If you have a poor credit score or you don’t have any history of borrowing for the lenders to look over there are some steps you can take to build or improve your credit score.

Cancel your unused credit cards:

Any credit cards you have that you don’t actually use you should cancel, this will also reduce the chances of falling victim to fraud if you lose a card or if it were to be stolen.

Stop applying for credit:

You should stop applying for credit until you have improved your credit score or sorted problems found on your credit file.

Getting on the electoral register:

If your name is on the electoral register this will help when trying to get credit you can also register to vote by post or online.

Improving your credit rating over time

If you aren’t in any rush for credit but want to strengthen and build your credit score proving to lenders that you can borrow responsibly will help. This will help improve your credit score over time.

Make repayments on time:

Paying on time and paying off balances on your accounts early helps massively. It shows lenders that you’re sensible with credit. If you choose to use your savings to pay off debts remember to keep enough cash aside in an easy access savings account in case of emergencies. Only pay off larger sums of your debts if you are certain you can afford it otherwise you may end up having to take out more credit a short time after.

Credit-builders:

If you have a poor credit history you can still apply for a credit-builder credit card but be aware that interest rates will be much higher than your every day credit card.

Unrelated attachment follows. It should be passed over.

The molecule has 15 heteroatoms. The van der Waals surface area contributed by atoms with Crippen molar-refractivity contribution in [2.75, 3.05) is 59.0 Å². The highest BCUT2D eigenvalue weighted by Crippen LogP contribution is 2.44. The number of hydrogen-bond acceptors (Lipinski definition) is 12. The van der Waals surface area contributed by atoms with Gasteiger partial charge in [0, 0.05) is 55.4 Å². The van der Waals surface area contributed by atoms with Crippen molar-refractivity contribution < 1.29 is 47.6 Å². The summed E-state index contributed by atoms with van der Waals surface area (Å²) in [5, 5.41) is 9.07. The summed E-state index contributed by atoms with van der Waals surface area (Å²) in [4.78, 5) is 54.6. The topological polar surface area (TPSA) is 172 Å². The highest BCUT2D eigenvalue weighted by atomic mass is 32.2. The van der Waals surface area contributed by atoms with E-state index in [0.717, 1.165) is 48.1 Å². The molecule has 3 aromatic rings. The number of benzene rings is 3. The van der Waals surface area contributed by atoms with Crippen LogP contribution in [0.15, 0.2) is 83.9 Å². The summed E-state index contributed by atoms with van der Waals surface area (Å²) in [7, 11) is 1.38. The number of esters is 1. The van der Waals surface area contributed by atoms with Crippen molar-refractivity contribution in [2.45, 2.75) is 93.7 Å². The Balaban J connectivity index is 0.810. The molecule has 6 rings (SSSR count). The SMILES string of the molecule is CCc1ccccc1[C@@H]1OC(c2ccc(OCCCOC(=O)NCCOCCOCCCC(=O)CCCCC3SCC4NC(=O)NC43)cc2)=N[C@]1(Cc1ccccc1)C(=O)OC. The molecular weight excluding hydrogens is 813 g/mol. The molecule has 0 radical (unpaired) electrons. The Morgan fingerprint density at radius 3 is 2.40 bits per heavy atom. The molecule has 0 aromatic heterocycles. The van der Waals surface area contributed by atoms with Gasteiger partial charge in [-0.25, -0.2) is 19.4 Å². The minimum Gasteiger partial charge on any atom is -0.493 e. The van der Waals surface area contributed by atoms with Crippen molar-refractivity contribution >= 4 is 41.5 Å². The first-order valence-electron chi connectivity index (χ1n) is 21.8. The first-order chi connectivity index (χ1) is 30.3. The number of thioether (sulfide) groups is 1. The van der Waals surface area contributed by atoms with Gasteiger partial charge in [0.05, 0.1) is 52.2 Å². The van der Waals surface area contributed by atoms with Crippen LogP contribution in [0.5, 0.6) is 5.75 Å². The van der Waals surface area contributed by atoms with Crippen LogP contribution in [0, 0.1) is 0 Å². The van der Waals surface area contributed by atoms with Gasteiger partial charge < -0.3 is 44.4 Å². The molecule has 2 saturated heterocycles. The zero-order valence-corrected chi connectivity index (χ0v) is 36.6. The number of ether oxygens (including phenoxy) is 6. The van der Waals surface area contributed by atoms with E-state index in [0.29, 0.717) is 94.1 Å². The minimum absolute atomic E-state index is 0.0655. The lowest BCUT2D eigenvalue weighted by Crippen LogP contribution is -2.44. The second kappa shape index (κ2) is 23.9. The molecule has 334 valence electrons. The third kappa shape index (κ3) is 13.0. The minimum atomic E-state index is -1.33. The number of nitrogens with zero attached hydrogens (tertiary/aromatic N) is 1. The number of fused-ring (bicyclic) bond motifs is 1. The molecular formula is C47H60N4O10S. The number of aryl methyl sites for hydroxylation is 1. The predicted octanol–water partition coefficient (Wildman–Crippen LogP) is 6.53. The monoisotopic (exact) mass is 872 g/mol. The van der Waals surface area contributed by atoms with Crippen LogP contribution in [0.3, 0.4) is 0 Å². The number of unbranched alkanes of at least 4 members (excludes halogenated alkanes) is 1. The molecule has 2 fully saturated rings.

The annual interest is usually over 30% so you need to make sure you pay off the full balance each month. Otherwise you will get into debt which you may find difficult to get out of and this will only damage your credit score even more.
Typically credit limits on these types of cards are low.

There are also some prepaid cards that have options for credit-building that can help improve your credit score. This works by being loaned a certain amount of credit, usually around the £60 mark, by the prepaid card company. There is a credit agreement you have to sign in order to agree paying the card company a monthly fee of £5 to repay the £60 loan the company has lent you. When you reach the end of the year, giving that you haven’t missed any of the fee payments, it shall be recorded on your credit report as 12 months of successful repayments.
Prepaid cards don’t come free though all cards charge fees so be sure to shop around different companies to one with the lowest fees.

Avoid credit repair companies:

Credit repair companies will advertise claiming to repair your credit rating yet all they do is negotiate with companies that have sought CCJ’s (County Court Judgments) against you. You will also come across companies that will offer services that they can’t actually do by law and others bend the rules encouraging you to lie to credit reference agencies.
These firms always will seem too good to be true and that’s because they are offering a service that isn’t always completely legal.
Remember with the steps given above you can improve your credit rating yourself at no cost which we highly recommend.

Many lenders do offer no credit check payday loans which may be of interest to many people who do not have the best credit score rating. No credit check payday loans use other metrics to determine whether you are suitable for a loan, such as employment history, monthly income, monthly disposable income and even how often you get paid.